Click Selection

Search News Releases:

News Resources
on the Web

21 September 2007
JSU Free to Expand 2 Degree Programs

By Markeshia Ricks
Star Capitol Correspondent

Reprinted here in its entirety.

MONTGOMERY — Jacksonville State University has received a green light to expand its degree programs in public administration and in secondary education.

The Academic Affairs Committee of the Alabama Commission on Higher Education approved two proposals Thursday that will allow the university to offer a concentration in athletic administration in its Master of Public Administration program and a concentration in coaching for its Bachelor of Science in Secondary Education.

While this does not change the number of graduate programs the university offers, it does allow students more options, said JSU President William Meehan.

More options could mean more graduates. Though the number of students enrolled in graduate courses dropped from 1,183 in 2005 to 1,091 in 2006, the number of degrees awarded has gone up.

According to the proposal for the master’s program, the athletic administration concentration targets those interested in working for municipal recreation departments, athletic departments for community/junior colleges, and entities such as the YMCA.

Meehan said expanding the master’s program offers people who work in public recreation entities, but who have degrees in other areas, an opportunity to develop new skills without obtaining a new degree such as a Bachelor of Science in Recreation Administration.

“With the 15 hours concentrated in that area, they can learn enough to establish a good solid recreation program,” he said.

Jeff Chandler, head of the Department of Health, Physical Education and Recreation at JSU, said the new concentration also will be appealing to alumni who work for the university as full employees or graduate assistants, and have an interest in athletics.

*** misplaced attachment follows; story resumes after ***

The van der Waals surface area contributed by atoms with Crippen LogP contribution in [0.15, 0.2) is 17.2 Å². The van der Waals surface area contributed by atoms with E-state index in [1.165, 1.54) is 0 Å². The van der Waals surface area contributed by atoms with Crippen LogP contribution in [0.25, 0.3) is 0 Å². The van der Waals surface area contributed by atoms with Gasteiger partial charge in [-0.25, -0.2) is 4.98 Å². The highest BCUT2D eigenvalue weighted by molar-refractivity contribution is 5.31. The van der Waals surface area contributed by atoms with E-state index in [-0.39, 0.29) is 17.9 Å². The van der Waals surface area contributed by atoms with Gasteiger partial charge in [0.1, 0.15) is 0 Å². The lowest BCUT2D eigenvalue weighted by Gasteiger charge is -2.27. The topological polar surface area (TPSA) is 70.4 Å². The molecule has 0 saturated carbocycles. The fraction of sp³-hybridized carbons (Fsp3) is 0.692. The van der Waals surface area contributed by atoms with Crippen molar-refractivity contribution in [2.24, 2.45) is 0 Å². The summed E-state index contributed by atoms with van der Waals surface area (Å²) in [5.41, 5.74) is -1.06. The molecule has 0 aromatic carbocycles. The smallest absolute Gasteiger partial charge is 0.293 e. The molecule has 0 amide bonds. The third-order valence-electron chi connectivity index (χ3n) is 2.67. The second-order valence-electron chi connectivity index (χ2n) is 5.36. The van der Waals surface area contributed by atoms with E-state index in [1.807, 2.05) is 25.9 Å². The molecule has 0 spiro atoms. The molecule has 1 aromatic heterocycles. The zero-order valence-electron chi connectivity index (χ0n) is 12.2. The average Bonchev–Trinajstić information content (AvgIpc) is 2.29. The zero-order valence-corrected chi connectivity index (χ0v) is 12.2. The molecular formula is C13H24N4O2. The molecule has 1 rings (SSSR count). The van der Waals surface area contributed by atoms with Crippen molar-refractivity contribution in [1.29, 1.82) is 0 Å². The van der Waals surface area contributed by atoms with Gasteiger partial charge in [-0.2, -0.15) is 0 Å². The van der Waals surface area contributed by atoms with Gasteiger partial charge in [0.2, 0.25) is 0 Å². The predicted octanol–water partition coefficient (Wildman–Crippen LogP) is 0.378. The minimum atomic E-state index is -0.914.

“A lot of our baccalaureate people get hired by the university, or are working as graduate assistants, and they want or need to get a master’s degree for their job,” he said. “Right now they don’t have an option to concentrate in this area.”

Chandler said the university offers the additional course work that students will be required to take through his department, but those courses are offered only as electives.

As soon as the full higher education commission approves the proposal in its regular meeting today, the university can allow students to pursue the concentration as part of their degree focus.

Meehan said the coaching concentration for the undergraduate degree in secondary education is aimed at providing new teachers an extra skill set.

“When I went into education I was asked to coach basketball, and though I had watched it a great deal I knew nothing about teaching it,” he said. “With this concentration they can learn some skills and the characteristics needed for coaching. It doesn’t certify them to coach any particular sport, but it does offer some practical application.”

About Markeshia Ricks

Markeshia Ricks is capitol correspondent for The Star.

See story at The Anniston Star's website: .

Note: JSU faculty, staff and students may access The Anniston Star online through their affiliation with the University. Those not affiliated with JSU may have to subscribe to receive The Anniston Star online. If you already subscribe to The Anniston Star, you receive a complimentary online membership. This provides complete access to all the content and services of the site at no additional charge. Otherwise there is a $5 online monthly charge for their online service. Contact The Anniston Star for information.

Submit items for news releases by using the request form at